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dc.contributor.authorLeszczyńska, Iga-
dc.identifier.citationTransCanadiana, 6.2013, pp. 43-58pl_PL
dc.description.abstractEnsuring unilingual French in Quebec, “Bill 101” also makes an impact on the culture and theatre therein. The use of the sociolect of the Montreal working class (commonly called “joual”) thus ceases to be the flagship issue of any artistic or literature production of the Province. However, the language of plays created after the “Les Belles-Soeurs” of Michel Tremblay does not lose its identification value, demonstrated by the presence of specific elements of the Quebec French language. Nevertheless, these Quebecisms constitute the main difficulty when translating Quebec plays into foreign languages and for their adaptation into other francophone theaters. Starting from a sociolinguistic perspective, the purpose of this contribution is to improve the understanding of the challenge raised when translating/adapting texts written in “joual”. Selected texts include the above mentioned work and later plays – to take only the most representative examples – “Albertine en cinq tems” of the same author, and “Les Muses orphelines” by Michel Marc Bouchard. This author analyzes selected French and Spanish-speaking versions of these texts with the aim to compare and contrast differences between the translations and the Quebecian originals.pl_PL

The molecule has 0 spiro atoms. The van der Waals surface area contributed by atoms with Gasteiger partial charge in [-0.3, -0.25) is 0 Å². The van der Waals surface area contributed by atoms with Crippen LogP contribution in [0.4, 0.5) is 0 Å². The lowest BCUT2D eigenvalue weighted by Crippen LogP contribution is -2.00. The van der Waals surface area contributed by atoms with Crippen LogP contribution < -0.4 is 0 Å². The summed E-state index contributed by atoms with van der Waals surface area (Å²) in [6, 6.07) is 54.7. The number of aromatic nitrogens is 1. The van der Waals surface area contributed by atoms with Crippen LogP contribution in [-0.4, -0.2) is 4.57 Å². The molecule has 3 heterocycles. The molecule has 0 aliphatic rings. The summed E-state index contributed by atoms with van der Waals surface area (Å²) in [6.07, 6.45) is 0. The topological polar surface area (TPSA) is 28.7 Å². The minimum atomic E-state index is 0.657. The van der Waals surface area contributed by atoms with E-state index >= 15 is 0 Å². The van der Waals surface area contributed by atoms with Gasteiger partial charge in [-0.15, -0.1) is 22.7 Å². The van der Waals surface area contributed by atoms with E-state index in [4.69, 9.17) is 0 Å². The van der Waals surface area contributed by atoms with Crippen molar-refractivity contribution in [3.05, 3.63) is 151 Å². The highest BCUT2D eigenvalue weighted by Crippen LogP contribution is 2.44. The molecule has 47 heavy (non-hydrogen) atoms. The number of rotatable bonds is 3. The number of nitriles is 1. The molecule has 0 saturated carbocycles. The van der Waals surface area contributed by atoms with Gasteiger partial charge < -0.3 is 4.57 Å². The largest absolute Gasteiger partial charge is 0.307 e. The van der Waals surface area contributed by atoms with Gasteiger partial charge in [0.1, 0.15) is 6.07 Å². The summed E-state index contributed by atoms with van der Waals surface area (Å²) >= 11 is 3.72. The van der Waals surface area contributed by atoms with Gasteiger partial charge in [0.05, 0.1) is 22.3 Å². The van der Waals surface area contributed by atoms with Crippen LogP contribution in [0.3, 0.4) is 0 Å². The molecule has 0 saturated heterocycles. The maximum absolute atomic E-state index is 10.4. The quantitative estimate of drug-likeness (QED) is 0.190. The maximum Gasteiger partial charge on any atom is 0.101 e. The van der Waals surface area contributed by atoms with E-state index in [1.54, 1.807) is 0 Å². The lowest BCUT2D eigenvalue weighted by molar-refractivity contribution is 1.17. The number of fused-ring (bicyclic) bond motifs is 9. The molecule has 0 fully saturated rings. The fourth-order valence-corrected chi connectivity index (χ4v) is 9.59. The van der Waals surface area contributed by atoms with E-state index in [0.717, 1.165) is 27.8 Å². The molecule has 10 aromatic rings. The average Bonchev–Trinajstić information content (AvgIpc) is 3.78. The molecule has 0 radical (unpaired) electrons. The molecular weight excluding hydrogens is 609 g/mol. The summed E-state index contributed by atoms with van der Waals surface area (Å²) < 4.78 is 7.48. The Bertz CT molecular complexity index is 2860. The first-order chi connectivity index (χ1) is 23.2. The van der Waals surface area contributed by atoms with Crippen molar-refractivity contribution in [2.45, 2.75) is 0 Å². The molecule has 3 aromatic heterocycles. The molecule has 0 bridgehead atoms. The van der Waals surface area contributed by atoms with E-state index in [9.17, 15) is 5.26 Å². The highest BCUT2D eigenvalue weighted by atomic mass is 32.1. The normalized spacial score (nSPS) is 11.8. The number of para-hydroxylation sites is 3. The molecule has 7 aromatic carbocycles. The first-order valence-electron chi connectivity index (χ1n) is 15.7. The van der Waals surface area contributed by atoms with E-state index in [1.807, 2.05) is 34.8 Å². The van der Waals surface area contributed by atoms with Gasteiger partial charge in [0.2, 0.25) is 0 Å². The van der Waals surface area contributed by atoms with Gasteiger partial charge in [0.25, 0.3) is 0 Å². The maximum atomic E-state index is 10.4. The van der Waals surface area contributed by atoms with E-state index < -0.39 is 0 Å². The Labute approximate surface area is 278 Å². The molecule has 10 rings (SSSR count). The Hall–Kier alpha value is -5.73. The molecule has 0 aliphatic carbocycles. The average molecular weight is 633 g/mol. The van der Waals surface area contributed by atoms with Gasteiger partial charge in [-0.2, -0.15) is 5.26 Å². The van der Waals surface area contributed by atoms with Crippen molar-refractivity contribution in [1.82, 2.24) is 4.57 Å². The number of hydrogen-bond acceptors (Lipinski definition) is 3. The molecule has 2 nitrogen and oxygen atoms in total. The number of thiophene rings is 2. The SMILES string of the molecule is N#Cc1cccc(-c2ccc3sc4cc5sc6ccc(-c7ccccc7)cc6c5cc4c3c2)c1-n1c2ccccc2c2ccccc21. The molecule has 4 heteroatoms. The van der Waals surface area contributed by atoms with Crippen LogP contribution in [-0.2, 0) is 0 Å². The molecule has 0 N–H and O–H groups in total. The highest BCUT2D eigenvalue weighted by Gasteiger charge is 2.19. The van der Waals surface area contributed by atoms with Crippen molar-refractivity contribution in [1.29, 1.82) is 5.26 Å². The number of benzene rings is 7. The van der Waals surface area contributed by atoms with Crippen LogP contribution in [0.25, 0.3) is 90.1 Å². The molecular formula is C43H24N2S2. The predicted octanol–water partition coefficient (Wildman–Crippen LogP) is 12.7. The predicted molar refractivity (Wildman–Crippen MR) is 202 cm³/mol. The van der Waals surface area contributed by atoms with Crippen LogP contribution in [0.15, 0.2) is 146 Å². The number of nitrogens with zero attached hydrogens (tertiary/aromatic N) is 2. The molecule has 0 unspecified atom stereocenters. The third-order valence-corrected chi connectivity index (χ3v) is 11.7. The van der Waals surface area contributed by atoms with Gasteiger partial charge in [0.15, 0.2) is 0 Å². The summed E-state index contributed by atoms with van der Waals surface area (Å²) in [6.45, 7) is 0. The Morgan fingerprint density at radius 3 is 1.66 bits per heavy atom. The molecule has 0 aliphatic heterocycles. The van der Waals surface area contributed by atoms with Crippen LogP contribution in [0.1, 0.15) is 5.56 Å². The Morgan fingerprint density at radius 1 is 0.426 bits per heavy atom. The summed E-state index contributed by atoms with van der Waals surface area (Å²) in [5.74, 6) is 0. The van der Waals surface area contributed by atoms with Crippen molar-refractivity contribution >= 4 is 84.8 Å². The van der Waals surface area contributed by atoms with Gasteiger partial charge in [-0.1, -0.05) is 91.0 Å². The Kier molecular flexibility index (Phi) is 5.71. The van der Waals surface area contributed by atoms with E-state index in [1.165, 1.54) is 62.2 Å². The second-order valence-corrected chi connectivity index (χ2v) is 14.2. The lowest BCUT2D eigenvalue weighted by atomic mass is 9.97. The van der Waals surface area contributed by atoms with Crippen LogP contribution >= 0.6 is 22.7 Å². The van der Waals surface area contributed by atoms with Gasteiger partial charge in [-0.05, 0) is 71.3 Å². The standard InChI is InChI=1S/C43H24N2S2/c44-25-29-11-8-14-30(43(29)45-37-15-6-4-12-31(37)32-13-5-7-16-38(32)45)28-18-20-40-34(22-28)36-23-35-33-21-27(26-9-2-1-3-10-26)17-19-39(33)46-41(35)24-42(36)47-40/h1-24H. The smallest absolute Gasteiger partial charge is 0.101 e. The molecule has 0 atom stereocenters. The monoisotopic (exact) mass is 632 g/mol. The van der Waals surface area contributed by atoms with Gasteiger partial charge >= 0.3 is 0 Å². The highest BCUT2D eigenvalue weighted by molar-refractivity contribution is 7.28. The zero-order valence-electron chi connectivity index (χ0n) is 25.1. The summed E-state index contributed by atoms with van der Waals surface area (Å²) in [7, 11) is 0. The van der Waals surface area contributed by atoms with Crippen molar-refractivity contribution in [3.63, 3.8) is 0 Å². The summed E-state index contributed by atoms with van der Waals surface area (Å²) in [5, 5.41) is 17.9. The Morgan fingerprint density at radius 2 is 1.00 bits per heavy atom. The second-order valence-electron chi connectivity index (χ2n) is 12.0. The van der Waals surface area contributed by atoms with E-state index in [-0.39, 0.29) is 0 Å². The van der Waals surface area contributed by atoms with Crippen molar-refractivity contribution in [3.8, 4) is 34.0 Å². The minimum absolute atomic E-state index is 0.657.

dc.publisherPolskie Towarzystwo Badań Kanadyjskichpl_PL
dc.titleLa « Loi 101 » et la langue du théâtre québécois : implications pour la traductionpl_PL
Appears in Collections:TransCanadiana, 2013, nr 6

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